Shades can keep the heat and glare of direct sun from coming through windows. They can also keep direct sunlight off of walls or roofs, to reduce cooling loads.
The simple act of opening a window can often provide immediate cooling effects. But how do the size and placement of that window impact the effect you feel? Window design and ventilation louver design greatly affects passive cooling potential, specifically natural ventilation.
Windows and other apertures bring in heat from sunshine, but can also lose heat by radiant cooling and by conducting heat better than most wall or roof constructions. Apertures and shading must be intelligently placed to take advantage of the sun's heat in cold locations and seasons, while not overheating in hot seasons.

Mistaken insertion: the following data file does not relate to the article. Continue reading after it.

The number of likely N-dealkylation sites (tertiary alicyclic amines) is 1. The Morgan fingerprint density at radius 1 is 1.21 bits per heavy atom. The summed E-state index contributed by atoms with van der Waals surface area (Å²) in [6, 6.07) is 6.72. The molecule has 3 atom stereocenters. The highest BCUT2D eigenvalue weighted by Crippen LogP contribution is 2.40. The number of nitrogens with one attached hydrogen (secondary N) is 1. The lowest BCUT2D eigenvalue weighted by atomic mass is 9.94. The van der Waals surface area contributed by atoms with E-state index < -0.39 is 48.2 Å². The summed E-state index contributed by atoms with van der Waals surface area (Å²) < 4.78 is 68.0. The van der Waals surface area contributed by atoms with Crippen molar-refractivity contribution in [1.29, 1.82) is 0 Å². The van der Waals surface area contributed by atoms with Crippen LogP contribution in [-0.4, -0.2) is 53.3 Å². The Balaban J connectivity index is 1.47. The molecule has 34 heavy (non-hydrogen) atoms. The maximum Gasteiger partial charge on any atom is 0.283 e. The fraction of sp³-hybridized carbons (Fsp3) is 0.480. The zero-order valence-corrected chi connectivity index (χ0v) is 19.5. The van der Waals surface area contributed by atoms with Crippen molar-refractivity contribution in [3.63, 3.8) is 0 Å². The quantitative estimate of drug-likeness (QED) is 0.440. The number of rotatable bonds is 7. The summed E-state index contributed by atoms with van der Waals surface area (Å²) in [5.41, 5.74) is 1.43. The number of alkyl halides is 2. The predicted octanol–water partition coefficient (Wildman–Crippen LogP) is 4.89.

Natural ventilation can still be an option even in hot climates, particularly in hot dry climates. Two techniques can be used to cool incoming air: Evaporative cooling and geothermal cooling.
Just like passive heating, cooling your building using passive strategies is important for reducing energy usage in your building. Specifically, utilizing passive cooling strategies like natural ventilation, air cooling, and shades can reduce your demand for mechanical cooling while maintaining thermal comfort.
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